Bank now knows how the costs are broken down at a very granular level, and (most importantly) quickly
Accuracy is improved because it is from one source
When making changes – such as a driver or allocation algorithm -  it is a matter of minutes to make a change rather than days of work
Now have standardized calculation and allocation methodologies, and a clear data dictionary
“Recipients” of allocated costs can now see for themselves where costs have come from and how they were allocated. This has reduced the amount of time spent in cyclical reviews

As for lessons learned, Roger had some interesting ideas here too. “Process is very important,” he said. “Develop a long term relationship with your partner. A good partner will give you good advice – they should be able to say ‘no’ to a bad idea and not just say ‘yes’ to anything you ask them to do”. In addition, Roger suggested that when you go forward with an implementation, get internal ownership of the project and the solution. Get it and maintain it. The consultant should not own your solution, but you can and should ask for help for unusual circumstances (someone leaves your company and takes the expertise with them, new things you want to do, etc.). Lastly, Roger felt strongly that there is not enough education and training around Enterprise Performance Management solutions. What is his idea to resolve this dilemma? “When someone is inducted into the company, they should learn where to park their car, health and safety procedures, and then how to use Hyperion solutions.”

To listen to the entire podcast, click here.
To learn more about Oracle Hyperion Profitability and Cost Management, click here.

Tuesday May 27, 2014

Bring Efficiency and Sanity Back to the Operational Transfer Pricing Process!

Does your company spend too much time on Operational Transfer Pricing? Is the process efficient and transparent? Or is too much time spent in low-value activity like gathering data and manipulating it in spreadsheets. If you are like most companies, the transfer pricing process has a lot of room for improvement. With the ever increasing scrutiny on corporate taxation, many companies are looking to improve the transfer process to ensure it has all the proper controls and efficiency necessary for today’s multinational companies.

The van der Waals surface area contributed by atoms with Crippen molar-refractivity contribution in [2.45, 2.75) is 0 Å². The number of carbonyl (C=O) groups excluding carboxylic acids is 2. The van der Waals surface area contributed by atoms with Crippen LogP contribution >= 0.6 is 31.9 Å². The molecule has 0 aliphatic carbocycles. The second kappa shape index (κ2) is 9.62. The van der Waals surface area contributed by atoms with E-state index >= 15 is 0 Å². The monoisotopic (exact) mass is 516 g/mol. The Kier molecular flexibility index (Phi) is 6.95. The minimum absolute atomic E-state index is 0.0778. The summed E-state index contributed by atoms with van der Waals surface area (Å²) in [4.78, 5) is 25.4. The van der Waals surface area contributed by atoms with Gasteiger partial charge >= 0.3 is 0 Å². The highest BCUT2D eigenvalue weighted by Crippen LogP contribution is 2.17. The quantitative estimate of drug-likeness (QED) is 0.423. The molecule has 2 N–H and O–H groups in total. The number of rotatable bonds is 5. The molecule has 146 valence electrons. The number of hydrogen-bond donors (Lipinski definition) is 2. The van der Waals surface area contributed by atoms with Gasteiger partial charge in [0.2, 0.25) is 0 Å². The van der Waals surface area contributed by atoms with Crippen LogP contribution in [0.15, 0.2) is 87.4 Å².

Marc Seewald, Senior Director of Product Management for EPM Applications specializing in the tax domain and Product Manager for Oracle Hyperion Tax Provisioning, and Bart Stoehr, Senior Director of Product Strategy for Oracle Hyperion Profitability and Cost Management joined me for a discussion/podcast on this interesting subject.

So what exactly is “Operational transfer pricing”? Marc defined it this way. “Transfer pricing is a profit allocation methodology required to be used by multinational corporations. Specifically, the ultimate goal of transfer pricing is to ensure that intercompany allocations result in true economic profitability by legal entity. According to Marc, in today’s global economy, profitability can be significantly impacted by goods and services exchanged between the related divisions within a single multinational company.

Today, most companies manage the operational transfer pricing in a very manual process – typically relying heavily on Excel or custom-built solutions such as MS Access. A significant amount of time is spent on collecting, manipulating, and aggregating data. However, the collection of the data to support the intercompany allocations is only half of the battle. Once the data has been properly collected, companies then need to apply transfer pricing assumptions. This, too, likely takes place in Excel. Many companies spend weeks, or even months, preparing for a single transfer pricing calculation.

The effort associated with a manual transfer pricing process is not the only problem. Excel-based processes often lack the proper controls and transparency necessary for such material financial reporting activity. This can result in material mistakes during the reporting process. Additionally, the lack of transparency can cause headaches later on during audits.